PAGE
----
Ducks (England): Code of Recommendations for the Welfare of Livestock (PB0079)

Preface

This preface is not part of the Code, but is intended to explain its purpose and to indicate the broad considerations upon which it is based.

The basic requirements for the welfare of livestock are a husbandry system appropriate to the health and, so far as practicable, the behavioural needs of the animals and a high standard of stockmanship.

Stockmanship is a key factor because, no matter how otherwise acceptable a system may be in principle, without competent, diligent stockmanship the welfare of the birds cannot be adequately catered for. The recommendations which follow are designed to help stockmen, particularly those who are young or inexperienced, to attain the required standards. The part that training has to play in the development of the stockman's awareness of welfare requirements cannot be overstressed.(1) Detailed advice on the application of the Code in individual circumstances is readily available through the official advisory services and in advisory publications.

Nearly all livestock husbandry systems impose restrictions on the stock and some of these can cause an unacceptable degree of discomfort or distress by preventing the birds from fulfilling their basic needs. Provisions meeting these needs, and others which must be considered, include:

  • comfort and shelter;
  • readily accessible fresh water and a diet to maintain the birds in full health and vigour;
  • freedom of movement;
  • the company of other birds particularly of like kind;
  • the opportunity to exercise most normal patterns of behaviour;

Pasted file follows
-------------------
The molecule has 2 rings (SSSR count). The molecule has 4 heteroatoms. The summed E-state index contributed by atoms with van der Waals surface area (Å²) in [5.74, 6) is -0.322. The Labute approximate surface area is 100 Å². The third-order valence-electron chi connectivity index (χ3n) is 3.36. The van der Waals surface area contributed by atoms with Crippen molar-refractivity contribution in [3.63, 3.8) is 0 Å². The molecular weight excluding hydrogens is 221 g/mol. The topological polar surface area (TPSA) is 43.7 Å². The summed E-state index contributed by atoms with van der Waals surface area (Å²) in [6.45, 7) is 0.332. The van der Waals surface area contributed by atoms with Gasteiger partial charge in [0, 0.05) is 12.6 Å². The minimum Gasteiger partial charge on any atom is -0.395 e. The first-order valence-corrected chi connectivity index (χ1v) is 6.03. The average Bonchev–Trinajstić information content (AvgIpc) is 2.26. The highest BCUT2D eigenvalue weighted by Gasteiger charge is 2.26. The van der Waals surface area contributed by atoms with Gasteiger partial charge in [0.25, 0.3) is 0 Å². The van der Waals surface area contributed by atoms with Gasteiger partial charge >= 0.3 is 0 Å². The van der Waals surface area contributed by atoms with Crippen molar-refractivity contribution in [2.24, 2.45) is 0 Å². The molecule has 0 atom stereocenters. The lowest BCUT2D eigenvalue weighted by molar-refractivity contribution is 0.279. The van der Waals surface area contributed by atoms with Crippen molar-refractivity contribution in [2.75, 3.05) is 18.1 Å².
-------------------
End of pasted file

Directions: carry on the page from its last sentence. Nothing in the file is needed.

• light during the hours of daylight, and lighting readily available to enable the birds to be inspected at any time;
  • flooring which neither harms the birds, nor causes undue strain;
  • the prevention or rapid diagnosis and treatment of vice, injury, parasitic infestation and disease;
  • the avoidance of unnecessary mutilation; and
  • emergency arrangements to cover outbreaks of fire, the breakdown of essential mechanical services and the disruption of supplies.

Not all husbandry systems in use for ducks equally meet the physiological and behavioural needs of the birds. An attempt has therefore been made, on the basis of the latest scientific knowledge and the soundest current practices, to identify those features which could place the welfare of ducks at risk unless precautions are taken. The Code sets out what these precautions should be, bearing in mind the importance to the birds of their total environment and the fact that there is often more than one way in which their welfare can be safeguarded.

Certain aspects of livestock husbandry can present hazards to the health and safety of the stockman. Advice on these matters is available from the local Agriculture Safety Inspector of the Health and Safety Executive.

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